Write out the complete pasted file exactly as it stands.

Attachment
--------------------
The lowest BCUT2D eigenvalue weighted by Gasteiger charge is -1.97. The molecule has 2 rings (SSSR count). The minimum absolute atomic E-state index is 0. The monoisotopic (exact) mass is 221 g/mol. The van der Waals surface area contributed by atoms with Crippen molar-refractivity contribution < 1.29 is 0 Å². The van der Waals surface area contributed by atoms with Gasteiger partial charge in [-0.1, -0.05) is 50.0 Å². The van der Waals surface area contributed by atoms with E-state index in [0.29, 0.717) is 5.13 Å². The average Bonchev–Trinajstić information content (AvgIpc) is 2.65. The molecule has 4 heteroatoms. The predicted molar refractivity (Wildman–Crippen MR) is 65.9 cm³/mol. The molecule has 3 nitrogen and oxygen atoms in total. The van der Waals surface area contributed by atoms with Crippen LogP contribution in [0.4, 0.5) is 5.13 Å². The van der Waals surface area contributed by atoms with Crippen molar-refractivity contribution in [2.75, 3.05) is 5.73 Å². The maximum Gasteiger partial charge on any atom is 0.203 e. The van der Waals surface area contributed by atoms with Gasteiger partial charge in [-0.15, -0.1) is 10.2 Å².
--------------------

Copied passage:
The lowest BCUT2D eigenvalue weighted by Gasteiger charge is -1.97. The molecule has 2 rings (SSSR count). The minimum absolute atomic E-state index is 0. The monoisotopic (exact) mass is 221 g/mol. The van der Waals surface area contributed by atoms with Crippen molar-refractivity contribution < 1.29 is 0 Å². The van der Waals surface area contributed by atoms with Gasteiger partial charge in [-0.1, -0.05) is 50.0 Å². The van der Waals surface area contributed by atoms with E-state index in [0.29, 0.717) is 5.13 Å². The average Bonchev–Trinajstić information content (AvgIpc) is 2.65. The molecule has 4 heteroatoms. The predicted molar refractivity (Wildman–Crippen MR) is 65.9 cm³/mol. The molecule has 3 nitrogen and oxygen atoms in total. The van der Waals surface area contributed by atoms with Crippen LogP contribution in [0.4, 0.5) is 5.13 Å². The van der Waals surface area contributed by atoms with Crippen molar-refractivity contribution in [2.75, 3.05) is 5.73 Å². The maximum Gasteiger partial charge on any atom is 0.203 e. The van der Waals surface area contributed by atoms with Gasteiger partial charge in [-0.15, -0.1) is 10.2 Å².